russia in space


You’d think more than a year after this interaction, people would learn to stop asking female cosmonauts sexist questions. And yet, here we are. Russia is sending an all-female group into a space simulation — and not only were they just asked how they’d get by without makeup, but what they’d do without men. They shut it down just as quickly.

Valentina Tereshkova (b. 1937) is a Russian cosmonaut, the first woman to have flown in space. She achieved this on 16 June 1963, when she was launched into space aboard the Vostok 6 spacecraft.

She was part of a group of five, called the female cosmonaut corps, recruited specifically for the purpose. She spent three days on her flight, during which time she orbited Earth 48 times. She also obtained a degree from Zhukovsky Air Force Academy as a cosmonaut engineer.

In the ISS (International Space Station)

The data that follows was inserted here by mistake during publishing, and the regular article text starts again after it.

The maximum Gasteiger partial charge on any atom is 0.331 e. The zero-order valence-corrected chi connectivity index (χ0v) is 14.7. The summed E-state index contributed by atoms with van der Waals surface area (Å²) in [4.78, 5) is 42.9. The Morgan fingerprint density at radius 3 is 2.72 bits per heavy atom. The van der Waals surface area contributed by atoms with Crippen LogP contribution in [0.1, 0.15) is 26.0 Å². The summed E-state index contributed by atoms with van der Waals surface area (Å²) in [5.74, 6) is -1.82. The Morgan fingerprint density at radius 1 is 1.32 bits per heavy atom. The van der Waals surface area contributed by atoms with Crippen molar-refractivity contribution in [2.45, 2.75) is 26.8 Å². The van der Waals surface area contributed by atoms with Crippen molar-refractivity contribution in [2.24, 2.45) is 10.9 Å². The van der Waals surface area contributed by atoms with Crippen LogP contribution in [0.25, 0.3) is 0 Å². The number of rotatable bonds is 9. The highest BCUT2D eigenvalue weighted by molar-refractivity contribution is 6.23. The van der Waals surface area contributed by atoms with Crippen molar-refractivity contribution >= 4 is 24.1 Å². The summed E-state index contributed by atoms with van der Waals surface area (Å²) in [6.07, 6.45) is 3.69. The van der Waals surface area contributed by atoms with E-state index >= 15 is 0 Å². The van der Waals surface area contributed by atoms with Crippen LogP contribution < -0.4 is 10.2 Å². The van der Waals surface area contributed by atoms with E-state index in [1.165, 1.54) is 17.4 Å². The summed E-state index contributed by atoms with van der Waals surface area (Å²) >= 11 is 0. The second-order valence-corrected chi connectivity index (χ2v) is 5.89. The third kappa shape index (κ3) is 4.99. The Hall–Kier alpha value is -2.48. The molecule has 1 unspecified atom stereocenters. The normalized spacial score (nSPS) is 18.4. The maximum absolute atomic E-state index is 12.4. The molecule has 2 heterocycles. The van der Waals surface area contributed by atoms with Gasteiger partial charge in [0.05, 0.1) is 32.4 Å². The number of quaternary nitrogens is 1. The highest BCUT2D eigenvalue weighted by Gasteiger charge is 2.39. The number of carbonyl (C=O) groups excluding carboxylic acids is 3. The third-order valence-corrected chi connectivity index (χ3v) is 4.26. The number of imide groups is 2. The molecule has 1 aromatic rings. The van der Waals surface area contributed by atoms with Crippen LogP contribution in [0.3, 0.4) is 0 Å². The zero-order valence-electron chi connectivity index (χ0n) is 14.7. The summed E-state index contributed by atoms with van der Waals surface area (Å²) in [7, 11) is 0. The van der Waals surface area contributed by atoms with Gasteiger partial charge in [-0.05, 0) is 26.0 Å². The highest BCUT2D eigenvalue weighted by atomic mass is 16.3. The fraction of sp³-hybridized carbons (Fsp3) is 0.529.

America *Writing*: It’s just mostly me and Russia up here… We seem to do all the work. I don’t mind that. I’ve been hitching rides with the Russians for a while now. 

*Russia enters and passes America, who glances up briefly.*

America *Continues to write*: We’re trying to privatize the space companies to send more Americans up ourselves. Things are getting rocky with Russia again. They seem harder and harder to get along with….

Russia: Good morning, Al. Would you like anything to eat?

America *Outloud*: No thanks, big guy. *Back to writing* But we’ve always gotten along up here. I think we both know we need to, to survive. 

America: *Pauses, then finishes writing.* But maybe it’s more than that, sharing our passions, getting along. It’s… nice, anyways.